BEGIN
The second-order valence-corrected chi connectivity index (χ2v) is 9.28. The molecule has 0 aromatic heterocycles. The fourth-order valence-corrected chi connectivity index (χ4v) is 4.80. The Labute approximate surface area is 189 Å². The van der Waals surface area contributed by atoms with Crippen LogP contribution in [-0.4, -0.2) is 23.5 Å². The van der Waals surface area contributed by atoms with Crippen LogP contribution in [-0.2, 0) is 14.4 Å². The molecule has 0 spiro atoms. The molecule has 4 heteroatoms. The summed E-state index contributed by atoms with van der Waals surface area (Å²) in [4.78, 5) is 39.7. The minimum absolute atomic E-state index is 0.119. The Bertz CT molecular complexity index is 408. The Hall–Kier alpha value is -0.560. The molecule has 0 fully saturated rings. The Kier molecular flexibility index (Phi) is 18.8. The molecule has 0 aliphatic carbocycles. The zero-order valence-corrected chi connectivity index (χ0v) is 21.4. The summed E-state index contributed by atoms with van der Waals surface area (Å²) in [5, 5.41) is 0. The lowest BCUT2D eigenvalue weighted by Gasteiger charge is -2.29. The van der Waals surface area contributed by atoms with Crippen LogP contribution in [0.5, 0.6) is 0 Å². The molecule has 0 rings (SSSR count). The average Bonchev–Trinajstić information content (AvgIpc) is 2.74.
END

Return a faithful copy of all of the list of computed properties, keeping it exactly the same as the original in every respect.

The second-order valence-corrected chi connectivity index (χ2v) is 9.28. The molecule has 0 aromatic heterocycles. The fourth-order valence-corrected chi connectivity index (χ4v) is 4.80. The Labute approximate surface area is 189 Å². The van der Waals surface area contributed by atoms with Crippen LogP contribution in [-0.4, -0.2) is 23.5 Å². The van der Waals surface area contributed by atoms with Crippen LogP contribution in [-0.2, 0) is 14.4 Å². The molecule has 0 spiro atoms. The molecule has 4 heteroatoms. The summed E-state index contributed by atoms with van der Waals surface area (Å²) in [4.78, 5) is 39.7. The minimum absolute atomic E-state index is 0.119. The Bertz CT molecular complexity index is 408. The Hall–Kier alpha value is -0.560. The molecule has 0 fully saturated rings. The Kier molecular flexibility index (Phi) is 18.8. The molecule has 0 aliphatic carbocycles. The zero-order valence-corrected chi connectivity index (χ0v) is 21.4. The summed E-state index contributed by atoms with van der Waals surface area (Å²) in [5, 5.41) is 0. The lowest BCUT2D eigenvalue weighted by Gasteiger charge is -2.29. The van der Waals surface area contributed by atoms with Crippen LogP contribution in [0.5, 0.6) is 0 Å². The molecule has 0 rings (SSSR count). The average Bonchev–Trinajstić information content (AvgIpc) is 2.74.